Child predators specially focus on children and minors with the sole aim of establishing inappropriate relationships with them. They usually use fake identities or pose as persons of the same age as their victims.


Since social media has come to stay and we cannot entirely prevent children from creating their personal social media profiles or following social media contents, it is advisable for parents and guardians to be actively involved in their children’s online activities, establish open communication, set clear boundaries and educate them about online safety measures such as privacy settings, responsible posting and how to recognize social media predators and reporting inappropriate behaviours.

Parents, guardians and teachers must teach children how to exercise caution and be mindful of the kinds of information they share online, especially when interacting with strangers. Better still children should be advised against having private chats with anybody on social media, not even their classmates.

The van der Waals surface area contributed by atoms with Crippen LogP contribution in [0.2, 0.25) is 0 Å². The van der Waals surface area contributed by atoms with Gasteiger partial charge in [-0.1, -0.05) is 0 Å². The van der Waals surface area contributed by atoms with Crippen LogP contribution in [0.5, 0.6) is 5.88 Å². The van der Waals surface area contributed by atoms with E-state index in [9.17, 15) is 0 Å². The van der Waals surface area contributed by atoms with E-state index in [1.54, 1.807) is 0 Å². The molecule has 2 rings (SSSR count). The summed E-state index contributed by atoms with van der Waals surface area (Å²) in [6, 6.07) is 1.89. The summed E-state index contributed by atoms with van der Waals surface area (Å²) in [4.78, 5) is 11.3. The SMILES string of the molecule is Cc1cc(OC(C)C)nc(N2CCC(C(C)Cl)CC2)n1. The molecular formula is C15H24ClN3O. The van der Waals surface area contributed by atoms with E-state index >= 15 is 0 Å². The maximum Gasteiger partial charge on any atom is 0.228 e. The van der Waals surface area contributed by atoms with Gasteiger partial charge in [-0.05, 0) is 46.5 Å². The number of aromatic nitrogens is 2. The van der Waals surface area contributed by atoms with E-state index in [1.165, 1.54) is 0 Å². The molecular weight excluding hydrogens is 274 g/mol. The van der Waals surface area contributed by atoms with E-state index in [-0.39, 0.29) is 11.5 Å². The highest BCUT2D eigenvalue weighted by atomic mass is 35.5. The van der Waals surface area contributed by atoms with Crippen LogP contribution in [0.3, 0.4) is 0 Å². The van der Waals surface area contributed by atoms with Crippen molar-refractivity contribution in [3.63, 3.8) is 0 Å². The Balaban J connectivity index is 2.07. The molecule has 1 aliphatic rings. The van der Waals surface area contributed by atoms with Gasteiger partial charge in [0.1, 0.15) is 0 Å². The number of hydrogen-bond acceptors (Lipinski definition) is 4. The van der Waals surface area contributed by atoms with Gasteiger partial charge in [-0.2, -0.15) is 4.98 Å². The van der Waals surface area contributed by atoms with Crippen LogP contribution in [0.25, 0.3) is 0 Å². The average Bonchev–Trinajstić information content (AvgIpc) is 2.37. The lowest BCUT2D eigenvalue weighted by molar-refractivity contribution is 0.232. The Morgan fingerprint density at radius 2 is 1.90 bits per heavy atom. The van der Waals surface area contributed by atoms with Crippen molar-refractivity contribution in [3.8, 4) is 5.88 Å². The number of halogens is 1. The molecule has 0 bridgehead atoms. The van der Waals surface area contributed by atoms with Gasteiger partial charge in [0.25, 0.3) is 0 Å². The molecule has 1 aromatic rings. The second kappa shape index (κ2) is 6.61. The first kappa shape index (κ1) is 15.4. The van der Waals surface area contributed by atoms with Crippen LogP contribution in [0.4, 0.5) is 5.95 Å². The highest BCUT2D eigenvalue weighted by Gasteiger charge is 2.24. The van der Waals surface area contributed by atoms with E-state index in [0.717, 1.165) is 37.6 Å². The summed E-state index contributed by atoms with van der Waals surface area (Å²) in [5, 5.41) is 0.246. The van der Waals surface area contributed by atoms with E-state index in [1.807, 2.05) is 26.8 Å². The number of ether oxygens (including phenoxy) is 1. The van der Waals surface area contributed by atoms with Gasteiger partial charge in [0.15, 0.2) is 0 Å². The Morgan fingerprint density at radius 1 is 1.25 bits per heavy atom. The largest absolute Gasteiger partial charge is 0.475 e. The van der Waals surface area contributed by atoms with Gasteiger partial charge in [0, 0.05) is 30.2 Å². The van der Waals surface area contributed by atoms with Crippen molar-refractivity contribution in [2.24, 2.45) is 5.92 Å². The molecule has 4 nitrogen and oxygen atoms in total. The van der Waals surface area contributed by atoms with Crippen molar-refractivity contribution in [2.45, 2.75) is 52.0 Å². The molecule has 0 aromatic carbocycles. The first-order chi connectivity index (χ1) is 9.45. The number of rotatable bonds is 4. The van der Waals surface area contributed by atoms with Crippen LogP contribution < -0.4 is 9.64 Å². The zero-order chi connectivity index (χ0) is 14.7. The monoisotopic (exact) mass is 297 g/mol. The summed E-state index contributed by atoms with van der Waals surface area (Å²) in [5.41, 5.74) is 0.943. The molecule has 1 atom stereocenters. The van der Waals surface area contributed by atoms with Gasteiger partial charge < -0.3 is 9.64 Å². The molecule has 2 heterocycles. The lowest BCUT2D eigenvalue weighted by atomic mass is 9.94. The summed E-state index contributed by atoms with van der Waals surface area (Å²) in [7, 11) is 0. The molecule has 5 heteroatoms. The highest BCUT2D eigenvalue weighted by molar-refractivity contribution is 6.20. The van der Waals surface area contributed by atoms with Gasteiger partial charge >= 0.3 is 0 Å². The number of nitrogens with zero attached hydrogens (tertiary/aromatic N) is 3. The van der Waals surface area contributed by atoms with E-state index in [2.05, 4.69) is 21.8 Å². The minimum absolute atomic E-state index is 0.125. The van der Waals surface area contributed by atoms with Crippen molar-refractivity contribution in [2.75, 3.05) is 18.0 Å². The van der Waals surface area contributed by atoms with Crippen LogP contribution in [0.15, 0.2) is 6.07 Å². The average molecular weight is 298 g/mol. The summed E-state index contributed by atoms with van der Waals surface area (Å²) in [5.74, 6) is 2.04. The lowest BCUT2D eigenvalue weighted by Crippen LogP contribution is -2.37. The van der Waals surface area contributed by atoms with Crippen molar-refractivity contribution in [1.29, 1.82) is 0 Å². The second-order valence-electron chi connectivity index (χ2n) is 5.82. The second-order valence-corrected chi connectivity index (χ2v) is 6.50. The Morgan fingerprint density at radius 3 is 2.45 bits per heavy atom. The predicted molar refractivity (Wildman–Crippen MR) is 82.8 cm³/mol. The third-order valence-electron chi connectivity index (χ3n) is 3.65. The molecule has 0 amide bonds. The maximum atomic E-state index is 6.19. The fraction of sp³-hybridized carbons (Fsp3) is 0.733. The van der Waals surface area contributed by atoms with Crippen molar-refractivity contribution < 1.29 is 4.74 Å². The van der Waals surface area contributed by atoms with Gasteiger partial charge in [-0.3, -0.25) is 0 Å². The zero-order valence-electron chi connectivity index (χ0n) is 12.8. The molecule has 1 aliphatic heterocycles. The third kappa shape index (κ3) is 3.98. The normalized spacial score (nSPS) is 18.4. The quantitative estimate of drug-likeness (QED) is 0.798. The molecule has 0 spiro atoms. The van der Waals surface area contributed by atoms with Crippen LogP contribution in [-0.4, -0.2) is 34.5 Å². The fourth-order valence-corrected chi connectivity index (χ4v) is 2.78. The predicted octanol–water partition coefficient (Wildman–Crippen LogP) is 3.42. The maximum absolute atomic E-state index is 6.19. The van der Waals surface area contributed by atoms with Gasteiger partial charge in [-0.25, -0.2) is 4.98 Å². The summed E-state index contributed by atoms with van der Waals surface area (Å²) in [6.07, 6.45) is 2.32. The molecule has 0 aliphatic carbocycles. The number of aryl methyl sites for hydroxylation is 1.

Awareness about the availability of parental control tools must be increased so that parents and guardians will know how to use such mobile phone applications (app) to monitor and restrict the online activities of their wards.

Examples of such tools or apps include, net nanny, family time, famisafe, qustodio and kaspersky safe kids.

These tools can generate reports and alerts that provide information about a child’s online activities. The ones with GPS tracking systems also allow parents to know the location of their wards at any time.

Most of these tools also support time management by allowing parents to set specific time limits for internet usage thereby preventing excessive screen time.

If all parents become aware of the availability of such tools and find it necessary to use them, it will go a long way in protecting children and minors from the harmful practices of online predators who target them.

Social media can be highly beneficial, addictive and dangerous as well so PARENTS and CHILDREN must be cautious all the time while using the internet.

Many have used platforms such as Twitter, Facebook, Tik Tok, Instagram, Likee and Snapchat to link up, network and do businesses which is fetching them lots of money.